Resources for Autistic Employees and Their Employers: Access To Work

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Image by Gerd Altmann from Pixabay


Resources For Autistic Employees and their Employers: Access to Work

By Jen Blacow, Operations Manager, Aspiedent CIC

24th July 2020


There are three sources of resources for autistic employees and employers regarding ‘reasonable adjustments’ at work:

  1. The autistic community, which includes material by Janine Booth, an autistic trade unionist, and other Autistic people who generally talk about their own autistic experiences
  2. Access to Work (ATW)
  3. Organisations who do Workplace Assessments for autistic employees and make recommendations for reasonable adjustments.

All of the above have a place, but they do need to be treated with care.

For some baffling reason,  although there is unanimous agreement that autism is a very heterogeneous condition where autistic people are very different from each other, with different difficulties and strengths & weaknesses, as soon as comes to determining ‘reasonable adjustments’ in the workplace, autism is suddenly treated as a homogeneous condition!

This post is the first in a series about resources for autistic employees and managers of autistic employees. The first part is about DWP’s best kept secret: Access to Work. We will cover the others in subsequent posts.

Access to Work

A google search will throw up many different organisations offering various services and several publications on the topic. However, what does not usually come up is the very useful government service called Access to Work.

Access to Work (also known as ATW) is a public service which is part of Job Centre Plus. Not many people know about Access to Work, although it is a really great and highly valuable resource. But be warned it can sometimes be an administrative nightmare. If you can manage processes and procedures, and can assert yourself, you should be OK. If not, get help!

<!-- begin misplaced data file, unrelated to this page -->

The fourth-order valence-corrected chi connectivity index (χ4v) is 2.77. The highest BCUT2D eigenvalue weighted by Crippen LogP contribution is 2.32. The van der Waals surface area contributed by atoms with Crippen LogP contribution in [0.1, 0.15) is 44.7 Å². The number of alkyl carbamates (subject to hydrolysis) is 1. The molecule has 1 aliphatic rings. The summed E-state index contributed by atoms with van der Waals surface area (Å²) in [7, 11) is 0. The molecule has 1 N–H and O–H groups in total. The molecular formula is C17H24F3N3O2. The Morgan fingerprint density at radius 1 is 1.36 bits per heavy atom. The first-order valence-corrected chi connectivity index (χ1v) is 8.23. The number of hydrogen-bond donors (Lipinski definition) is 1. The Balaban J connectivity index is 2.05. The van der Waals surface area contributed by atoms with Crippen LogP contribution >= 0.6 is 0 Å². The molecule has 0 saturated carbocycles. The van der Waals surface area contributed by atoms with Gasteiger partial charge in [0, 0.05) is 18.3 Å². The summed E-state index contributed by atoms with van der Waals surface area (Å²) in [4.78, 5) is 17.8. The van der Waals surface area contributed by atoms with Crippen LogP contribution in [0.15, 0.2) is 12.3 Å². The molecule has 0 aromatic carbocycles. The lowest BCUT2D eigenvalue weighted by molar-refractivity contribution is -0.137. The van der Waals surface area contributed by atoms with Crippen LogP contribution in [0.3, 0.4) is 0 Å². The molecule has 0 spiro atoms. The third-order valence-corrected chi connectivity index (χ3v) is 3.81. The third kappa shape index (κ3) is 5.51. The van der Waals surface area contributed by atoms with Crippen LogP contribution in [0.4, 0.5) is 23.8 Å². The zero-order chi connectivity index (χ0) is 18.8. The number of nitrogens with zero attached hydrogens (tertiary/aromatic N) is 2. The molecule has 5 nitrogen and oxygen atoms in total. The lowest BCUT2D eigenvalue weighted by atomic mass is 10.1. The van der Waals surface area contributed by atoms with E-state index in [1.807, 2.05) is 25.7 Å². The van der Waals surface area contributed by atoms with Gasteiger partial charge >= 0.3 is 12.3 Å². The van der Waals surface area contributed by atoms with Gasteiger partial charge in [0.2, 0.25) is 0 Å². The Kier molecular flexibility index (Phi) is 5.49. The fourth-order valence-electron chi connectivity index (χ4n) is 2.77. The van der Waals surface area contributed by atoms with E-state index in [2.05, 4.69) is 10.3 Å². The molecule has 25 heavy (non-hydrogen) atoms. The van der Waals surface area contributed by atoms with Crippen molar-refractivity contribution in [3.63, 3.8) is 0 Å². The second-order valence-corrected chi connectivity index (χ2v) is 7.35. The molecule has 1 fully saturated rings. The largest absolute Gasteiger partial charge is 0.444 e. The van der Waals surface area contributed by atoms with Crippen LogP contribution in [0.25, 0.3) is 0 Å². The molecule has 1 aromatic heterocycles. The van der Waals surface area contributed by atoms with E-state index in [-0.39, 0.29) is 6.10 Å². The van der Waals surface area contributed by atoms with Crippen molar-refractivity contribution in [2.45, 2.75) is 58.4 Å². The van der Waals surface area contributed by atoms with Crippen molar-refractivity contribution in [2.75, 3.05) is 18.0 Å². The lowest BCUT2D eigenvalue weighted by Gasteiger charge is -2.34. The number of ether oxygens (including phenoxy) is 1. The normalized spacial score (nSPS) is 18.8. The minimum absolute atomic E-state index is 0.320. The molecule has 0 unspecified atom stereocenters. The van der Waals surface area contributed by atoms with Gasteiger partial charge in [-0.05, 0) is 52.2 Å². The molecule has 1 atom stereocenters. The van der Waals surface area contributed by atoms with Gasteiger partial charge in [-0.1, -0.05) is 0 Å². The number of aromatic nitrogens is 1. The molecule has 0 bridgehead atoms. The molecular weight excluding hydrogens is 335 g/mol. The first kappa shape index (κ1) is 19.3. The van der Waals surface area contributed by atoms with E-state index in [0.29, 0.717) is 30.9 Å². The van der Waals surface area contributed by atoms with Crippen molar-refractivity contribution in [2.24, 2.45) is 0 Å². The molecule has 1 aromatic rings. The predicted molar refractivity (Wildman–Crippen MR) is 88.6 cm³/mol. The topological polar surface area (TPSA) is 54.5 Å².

So how does Access to Work, work?

Any autistic (or otherwise disabled) employee can ask ATW to drop by their workplace and do an assessment regarding what equipment and assistance they may need in order to do help them do their job (hence the title ‘Access to Work’). From this, the assessor can recommend equipment and software from a wide choice for a wide range of difficulties.

For example, they may recommend height adjustable desks for tall people, special chairs for those with back problems, and a range of software for those with dyslexia and/or autism. They will also recommend job coaches or support workers where this is deemed appropriate. They will even fund taxi rides to and from work if this is deemed a reasonable adjustment.

ATW fund everything for a new employee; funding for employees who have been employed for more than 6 weeks is on a sliding scale depending on the size of the employer. It is all free for employers with fewer than 50 employees (yes, free!).

Ongoing costs for job coaches and support workers is also free, although ATW is very resistant to funding support workers. Annoyingly, it is up to the employer to source job coaches and support workers (but employers can use existing staff to support a disabled employer and claim the money back from ATW).

More on Access to Work Assessments…

They are far better than nothing, but Access to Work, and indeed standard Occupational Health Assessments, only go so far in helping people with disabilities like autism. This is because they are generalised assessments, and assessors only tend to choose from a standard set of equipment and software to help disabled employees. They will pay for other things, but you have to know to ask for it and make a case.

When it comes to autism, there is a standard list of aids to choose from, but there is no guarantee that what is provided will actually be appropriate. In our experience the assessors ask the autistic employee what they think will be appropriate.

If the autistic person has a full understanding of their own autism and the actual issues that cause the autistic symptoms, this works. Importantly though, this is not often the case and you will find it helpful to first obtain an assessment from someone, like Aspiedent, who can really figure out what is going on with the autism and make recommendations. ATW can then be approached to provide funding.

For more information about Access to Work see: and

In our next posts we will look at workplace assessments and other resources available to autistic employees and their employers.

If you need help with autism in the workplace, or would like to know more about how Aspiedent might be able to help you, contact us now.